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CBDCs could boost financial inclusion, ease cross-border payments in the Middle East, IMF says CBDCs could boost financial inclusion, ease cross-border payments in the Middle East, IMF says

CBDCs could boost financial inclusion, ease cross-border payments in the Middle East, IMF says

The global financial regulator warned that the digital currencies could pose challenges to financial stability.

CBDCs could boost financial inclusion, ease cross-border payments in the Middle East, IMF says

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Central Bank Digital Currencies (CBDCs) could enhance financial inclusion in the Middle East and improve cross-border payments, according to a survey by the International Monetary Fund (IMF).

The regulator pointed out that about two-thirds of Middle Eastern countries are exploring these national digital currencies, with 19 still in the research phase. However, some countries, such as Bahrain, Georgia, Saudi Arabia, and the United Arab Emirates, have moved to the proof-of-concept stage. At the same time, Kazakhstan has had two pilot programs for its digital currency.

Potential benefits

The IMF emphasized the importance of a seamless cross-border payment system for a region with many oil exporters.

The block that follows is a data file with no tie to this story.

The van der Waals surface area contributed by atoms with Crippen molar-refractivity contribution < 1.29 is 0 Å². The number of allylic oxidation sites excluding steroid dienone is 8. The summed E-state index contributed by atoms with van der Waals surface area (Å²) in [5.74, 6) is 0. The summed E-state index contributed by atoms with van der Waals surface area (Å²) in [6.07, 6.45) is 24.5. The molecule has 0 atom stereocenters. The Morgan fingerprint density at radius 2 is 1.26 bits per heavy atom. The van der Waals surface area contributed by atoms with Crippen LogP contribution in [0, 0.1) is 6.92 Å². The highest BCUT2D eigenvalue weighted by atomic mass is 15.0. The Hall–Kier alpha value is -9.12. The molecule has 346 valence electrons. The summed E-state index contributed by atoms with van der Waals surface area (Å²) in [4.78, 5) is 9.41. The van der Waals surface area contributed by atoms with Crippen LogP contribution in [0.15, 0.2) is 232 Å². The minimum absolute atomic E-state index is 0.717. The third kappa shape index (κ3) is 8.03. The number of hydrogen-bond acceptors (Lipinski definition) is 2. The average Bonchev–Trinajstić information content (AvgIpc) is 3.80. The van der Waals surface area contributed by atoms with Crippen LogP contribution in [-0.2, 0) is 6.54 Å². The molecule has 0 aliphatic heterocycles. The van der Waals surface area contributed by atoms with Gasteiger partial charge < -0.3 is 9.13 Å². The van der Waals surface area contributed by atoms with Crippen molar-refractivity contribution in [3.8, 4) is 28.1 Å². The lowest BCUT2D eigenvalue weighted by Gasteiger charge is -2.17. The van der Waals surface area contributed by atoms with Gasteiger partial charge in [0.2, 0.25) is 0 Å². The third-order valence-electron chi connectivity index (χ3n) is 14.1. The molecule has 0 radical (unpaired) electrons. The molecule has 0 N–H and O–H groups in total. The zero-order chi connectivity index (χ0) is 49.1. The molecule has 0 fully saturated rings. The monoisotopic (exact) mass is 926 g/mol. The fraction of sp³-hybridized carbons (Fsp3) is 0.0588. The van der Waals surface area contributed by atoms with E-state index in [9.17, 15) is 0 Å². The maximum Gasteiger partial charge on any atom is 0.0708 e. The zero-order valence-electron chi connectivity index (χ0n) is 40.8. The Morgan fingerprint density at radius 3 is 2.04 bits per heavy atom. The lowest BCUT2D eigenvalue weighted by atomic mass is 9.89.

According to the regulator, cross-border payments in the Middle East often face challenges such as different data formats and varying operating and compliance rules. However, CBDCs can help resolve these issues while reducing the transaction costs attached to the traditional financial system.

Notably, some countries in the region have already introduced cross-border payment platforms, but CBDCs are expected to advance financial services further.

Besides the cross-border potential use of these currencies, CBDCs can also enhance financial inclusion within the region. The regulator stated:

“CBDCs can advance financial inclusion by fostering competition in the payments market and allowing for transactions to be settled more directly and with less intermediation, in turn lowering the cost of financial services and making them more accessible.”

IMF noted that central banks, through their CBDCs, can also help keep transaction costs cheaper because they aren’t concerned with making a profit. It added:

“The resulting increased competition in the payments market from a CBDC could also encourage upgrading technology platforms and the efficiency of payment services, helping financial services reach more people.”

Barriers

The IMF cautioned that various challenges could significantly hinder the potential benefits of a CBDC. These challenges include low digital and financial literacy levels, lack of identification, distrust in financial institutions, and low wealth.

Moreover, the IMF noted that CBDCs might affect the financial stability of the issuing country. This concern arises because approximately 83% of bank funding in the region comes from deposits, which CBDCs would directly compete with.

It explained:

“Deposits make up a large share of bank funding in the region, about 83 percent. Because a CBDC may compete with bank deposits, it could weigh on bank profits and lending and have implications for financial stability.”

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